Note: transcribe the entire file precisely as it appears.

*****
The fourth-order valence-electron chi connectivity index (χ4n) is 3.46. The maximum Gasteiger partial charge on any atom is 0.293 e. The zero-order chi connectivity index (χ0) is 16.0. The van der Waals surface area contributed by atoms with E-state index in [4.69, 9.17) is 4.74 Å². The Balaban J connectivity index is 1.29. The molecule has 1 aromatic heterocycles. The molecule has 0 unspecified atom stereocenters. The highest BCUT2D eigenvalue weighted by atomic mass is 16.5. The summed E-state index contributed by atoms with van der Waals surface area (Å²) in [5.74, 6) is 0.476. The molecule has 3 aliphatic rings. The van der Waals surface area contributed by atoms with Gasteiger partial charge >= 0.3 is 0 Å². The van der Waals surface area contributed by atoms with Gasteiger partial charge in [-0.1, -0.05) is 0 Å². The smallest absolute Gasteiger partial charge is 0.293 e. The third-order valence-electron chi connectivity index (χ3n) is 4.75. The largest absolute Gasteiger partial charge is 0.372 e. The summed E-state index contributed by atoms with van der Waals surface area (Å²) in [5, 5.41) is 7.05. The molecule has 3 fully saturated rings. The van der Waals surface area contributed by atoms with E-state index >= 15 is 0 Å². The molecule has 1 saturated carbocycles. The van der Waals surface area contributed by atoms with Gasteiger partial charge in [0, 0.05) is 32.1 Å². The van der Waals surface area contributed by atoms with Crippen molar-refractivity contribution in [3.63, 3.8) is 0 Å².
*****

The fourth-order valence-electron chi connectivity index (χ4n) is 3.46. The maximum Gasteiger partial charge on any atom is 0.293 e. The zero-order chi connectivity index (χ0) is 16.0. The van der Waals surface area contributed by atoms with E-state index in [4.69, 9.17) is 4.74 Å². The Balaban J connectivity index is 1.29. The molecule has 1 aromatic heterocycles. The molecule has 0 unspecified atom stereocenters. The highest BCUT2D eigenvalue weighted by atomic mass is 16.5. The summed E-state index contributed by atoms with van der Waals surface area (Å²) in [5.74, 6) is 0.476. The molecule has 3 aliphatic rings. The van der Waals surface area contributed by atoms with Gasteiger partial charge >= 0.3 is 0 Å². The van der Waals surface area contributed by atoms with Gasteiger partial charge in [-0.1, -0.05) is 0 Å². The smallest absolute Gasteiger partial charge is 0.293 e. The third-order valence-electron chi connectivity index (χ3n) is 4.75. The largest absolute Gasteiger partial charge is 0.372 e. The summed E-state index contributed by atoms with van der Waals surface area (Å²) in [5, 5.41) is 7.05. The molecule has 3 fully saturated rings. The van der Waals surface area contributed by atoms with E-state index >= 15 is 0 Å². The molecule has 1 saturated carbocycles. The van der Waals surface area contributed by atoms with Gasteiger partial charge in [0, 0.05) is 32.1 Å². The van der Waals surface area contributed by atoms with Crippen molar-refractivity contribution in [3.63, 3.8) is 0 Å².